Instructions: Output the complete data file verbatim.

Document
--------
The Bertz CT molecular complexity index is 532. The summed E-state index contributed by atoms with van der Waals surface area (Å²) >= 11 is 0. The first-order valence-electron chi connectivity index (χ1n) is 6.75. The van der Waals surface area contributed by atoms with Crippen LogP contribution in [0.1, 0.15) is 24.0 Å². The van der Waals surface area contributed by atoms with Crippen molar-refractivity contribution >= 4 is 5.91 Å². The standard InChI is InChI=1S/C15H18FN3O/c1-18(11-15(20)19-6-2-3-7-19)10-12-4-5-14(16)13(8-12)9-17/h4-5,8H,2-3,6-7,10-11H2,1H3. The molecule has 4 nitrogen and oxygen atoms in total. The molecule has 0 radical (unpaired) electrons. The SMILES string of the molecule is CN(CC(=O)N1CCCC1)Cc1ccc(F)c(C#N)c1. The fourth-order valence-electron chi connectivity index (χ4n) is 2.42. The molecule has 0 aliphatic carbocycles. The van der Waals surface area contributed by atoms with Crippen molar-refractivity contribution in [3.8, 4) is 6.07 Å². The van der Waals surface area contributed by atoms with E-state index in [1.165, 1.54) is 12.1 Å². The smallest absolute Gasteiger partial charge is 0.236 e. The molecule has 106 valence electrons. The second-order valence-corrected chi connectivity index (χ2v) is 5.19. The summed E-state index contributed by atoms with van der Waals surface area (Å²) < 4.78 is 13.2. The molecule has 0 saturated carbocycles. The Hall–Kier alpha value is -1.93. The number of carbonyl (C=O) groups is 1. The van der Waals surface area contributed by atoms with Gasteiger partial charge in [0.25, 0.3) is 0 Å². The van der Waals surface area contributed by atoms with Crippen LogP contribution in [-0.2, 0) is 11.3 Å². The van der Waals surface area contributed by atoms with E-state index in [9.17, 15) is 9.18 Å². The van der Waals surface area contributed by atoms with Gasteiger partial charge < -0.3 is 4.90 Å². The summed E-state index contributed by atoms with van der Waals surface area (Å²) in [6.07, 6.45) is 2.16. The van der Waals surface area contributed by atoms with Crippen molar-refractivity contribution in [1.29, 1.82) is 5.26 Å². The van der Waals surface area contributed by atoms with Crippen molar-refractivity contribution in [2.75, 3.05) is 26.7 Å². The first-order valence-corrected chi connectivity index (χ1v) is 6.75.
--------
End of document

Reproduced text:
The Bertz CT molecular complexity index is 532. The summed E-state index contributed by atoms with van der Waals surface area (Å²) >= 11 is 0. The first-order valence-electron chi connectivity index (χ1n) is 6.75. The van der Waals surface area contributed by atoms with Crippen LogP contribution in [0.1, 0.15) is 24.0 Å². The van der Waals surface area contributed by atoms with Crippen molar-refractivity contribution >= 4 is 5.91 Å². The standard InChI is InChI=1S/C15H18FN3O/c1-18(11-15(20)19-6-2-3-7-19)10-12-4-5-14(16)13(8-12)9-17/h4-5,8H,2-3,6-7,10-11H2,1H3. The molecule has 4 nitrogen and oxygen atoms in total. The molecule has 0 radical (unpaired) electrons. The SMILES string of the molecule is CN(CC(=O)N1CCCC1)Cc1ccc(F)c(C#N)c1. The fourth-order valence-electron chi connectivity index (χ4n) is 2.42. The molecule has 0 aliphatic carbocycles. The van der Waals surface area contributed by atoms with Crippen molar-refractivity contribution in [3.8, 4) is 6.07 Å². The van der Waals surface area contributed by atoms with E-state index in [1.165, 1.54) is 12.1 Å². The smallest absolute Gasteiger partial charge is 0.236 e. The molecule has 106 valence electrons. The second-order valence-corrected chi connectivity index (χ2v) is 5.19. The summed E-state index contributed by atoms with van der Waals surface area (Å²) < 4.78 is 13.2. The molecule has 0 saturated carbocycles. The Hall–Kier alpha value is -1.93. The number of carbonyl (C=O) groups is 1. The van der Waals surface area contributed by atoms with Gasteiger partial charge in [0.25, 0.3) is 0 Å². The van der Waals surface area contributed by atoms with Crippen LogP contribution in [-0.2, 0) is 11.3 Å². The van der Waals surface area contributed by atoms with E-state index in [9.17, 15) is 9.18 Å². The van der Waals surface area contributed by atoms with Gasteiger partial charge < -0.3 is 4.90 Å². The summed E-state index contributed by atoms with van der Waals surface area (Å²) in [6.07, 6.45) is 2.16. The van der Waals surface area contributed by atoms with Crippen molar-refractivity contribution in [1.29, 1.82) is 5.26 Å². The van der Waals surface area contributed by atoms with Crippen molar-refractivity contribution in [2.75, 3.05) is 26.7 Å². The first-order valence-corrected chi connectivity index (χ1v) is 6.75.